VCU office of the provost

Message from the Provost

We seek your thoughts, reactions, and ideas on what’s needed for VCU’s academic future.

Six months ago, we created the One VCU Academic Repositioning Task Force to examine the university’s academic enterprise and recommend ways that it can be more exciting academically, more efficient financially, and increasingly relevant in preparing our graduates for success  in a rapidly-changing world.

Dozens of faculty and staff members served on that task force, working hard to examine our structure, that of other institutions, and the evolving demands of the world of work.

Together, they have been outstanding, submitting to me 100 recommendations.

Throughout the more than two years that I have served as VCU’s provost I have been both impressed and delighted by what happens when we tap into the collective intellect of the VCU community. The task force recommendations are a powerful reminder of why that is.

As we thank the task force for what they accomplished during this initial phase, we carry the conversations forward to our campus communities. I am planning to host unit-level conversations early in the spring semester. Meanwhile, I invite you to examine the recommendations created by our faculty and staff colleagues, and offer your thoughts on the ideas that really stand out to you. You can also offer additional ideas on the web page too.

Through our campus community conversations, university leadership will identify the priority ideas that they will advance through the university’s shared governance process. As I lead these conversations, and personally consider the recommendations, these are the questions I will asking:

  • How does the recommendation enhance VCU’s structure as a pipeline of program offerings more exciting for learners, more relevant for the fields in which they seek to work, and better preparation for career success?
  • Does the proposed recommendation effectively amplify opportunities for transdisciplinary research and scholarship and/or fostering community engagement, thereby strengthening VCU’s research impact in areas that save lives and lift the lives of all people?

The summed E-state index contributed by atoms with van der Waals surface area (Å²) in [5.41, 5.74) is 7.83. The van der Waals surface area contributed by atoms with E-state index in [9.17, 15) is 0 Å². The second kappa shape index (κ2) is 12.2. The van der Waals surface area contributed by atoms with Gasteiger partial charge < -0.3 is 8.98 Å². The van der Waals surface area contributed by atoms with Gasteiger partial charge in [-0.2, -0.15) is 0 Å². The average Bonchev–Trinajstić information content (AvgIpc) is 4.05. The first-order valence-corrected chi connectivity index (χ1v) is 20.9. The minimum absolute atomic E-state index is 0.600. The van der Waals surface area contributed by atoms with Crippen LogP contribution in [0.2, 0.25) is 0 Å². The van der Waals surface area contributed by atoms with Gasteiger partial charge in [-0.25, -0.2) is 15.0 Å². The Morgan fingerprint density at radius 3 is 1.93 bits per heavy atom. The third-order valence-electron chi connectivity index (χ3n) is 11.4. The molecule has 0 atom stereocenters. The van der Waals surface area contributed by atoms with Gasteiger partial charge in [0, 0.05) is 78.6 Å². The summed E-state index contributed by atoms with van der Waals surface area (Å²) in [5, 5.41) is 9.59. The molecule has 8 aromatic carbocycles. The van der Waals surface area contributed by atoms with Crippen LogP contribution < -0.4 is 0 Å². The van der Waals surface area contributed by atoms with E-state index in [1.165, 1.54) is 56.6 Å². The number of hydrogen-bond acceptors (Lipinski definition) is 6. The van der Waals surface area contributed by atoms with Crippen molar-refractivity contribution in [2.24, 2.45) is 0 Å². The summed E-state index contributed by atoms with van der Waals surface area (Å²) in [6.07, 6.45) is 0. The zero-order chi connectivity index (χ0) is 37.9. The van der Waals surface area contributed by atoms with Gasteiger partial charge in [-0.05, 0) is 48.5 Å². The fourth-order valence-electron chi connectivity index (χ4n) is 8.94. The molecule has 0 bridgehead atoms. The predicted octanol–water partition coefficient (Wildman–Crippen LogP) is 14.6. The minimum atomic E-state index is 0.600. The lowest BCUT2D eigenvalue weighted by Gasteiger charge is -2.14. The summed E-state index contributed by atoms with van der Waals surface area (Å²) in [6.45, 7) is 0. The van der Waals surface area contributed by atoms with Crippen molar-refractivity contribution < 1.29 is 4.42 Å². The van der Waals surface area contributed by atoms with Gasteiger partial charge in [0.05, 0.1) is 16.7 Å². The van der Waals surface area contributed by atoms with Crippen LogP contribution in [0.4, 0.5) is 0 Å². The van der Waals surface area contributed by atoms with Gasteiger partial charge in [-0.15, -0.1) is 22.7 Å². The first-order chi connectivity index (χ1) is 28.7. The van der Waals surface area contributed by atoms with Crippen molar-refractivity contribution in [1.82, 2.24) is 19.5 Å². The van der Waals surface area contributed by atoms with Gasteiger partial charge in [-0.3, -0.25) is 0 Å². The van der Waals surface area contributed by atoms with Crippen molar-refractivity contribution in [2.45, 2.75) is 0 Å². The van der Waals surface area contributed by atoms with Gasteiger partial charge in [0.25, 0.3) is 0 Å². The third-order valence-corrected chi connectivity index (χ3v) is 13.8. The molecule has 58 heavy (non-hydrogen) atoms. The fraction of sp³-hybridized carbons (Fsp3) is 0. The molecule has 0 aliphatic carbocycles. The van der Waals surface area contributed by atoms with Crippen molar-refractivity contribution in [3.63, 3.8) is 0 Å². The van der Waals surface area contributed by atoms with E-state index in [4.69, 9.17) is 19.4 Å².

• How does the recommendation increase the financial efficiency of VCU’s academic enterprise? That means both saving money where possible and investing strategically where needed.
  • Does the recommendation protect VCU’s existing named schools? 

I have shared with you previously the perfect storm facing the higher education sector today. The combination of population changes, technological innovation, and increased competition, means we face unprecedented challenges as both a sector, and as a university. 

I’m confident, however, that the faculty- and staff-created ideas leading this process, and the conversations that will occur throughout our campuses, will position VCU to not simply survive that future but to thrive in it and to lead in it.

Thank you for reviewing the task force recommendations and for your contributions that make VCU the uncommon and unstoppable university that it is today.

Celebrating VCU Faculty

  • Mignonne C. Guy, Ph.D., associate professor in the Department of African American Studies in the College of Humanities and Sciences, has been selected by the Society for Research on Nicotine & Tobacco as the recipient of the 2024 Pebbles Fagan Award, which honors those who have made outstanding contributions to public health and minoritized communities through health equity research. Guy’s research examines how systemic racism is reproduced in academia and in biomedical settings, perpetuating health inequities.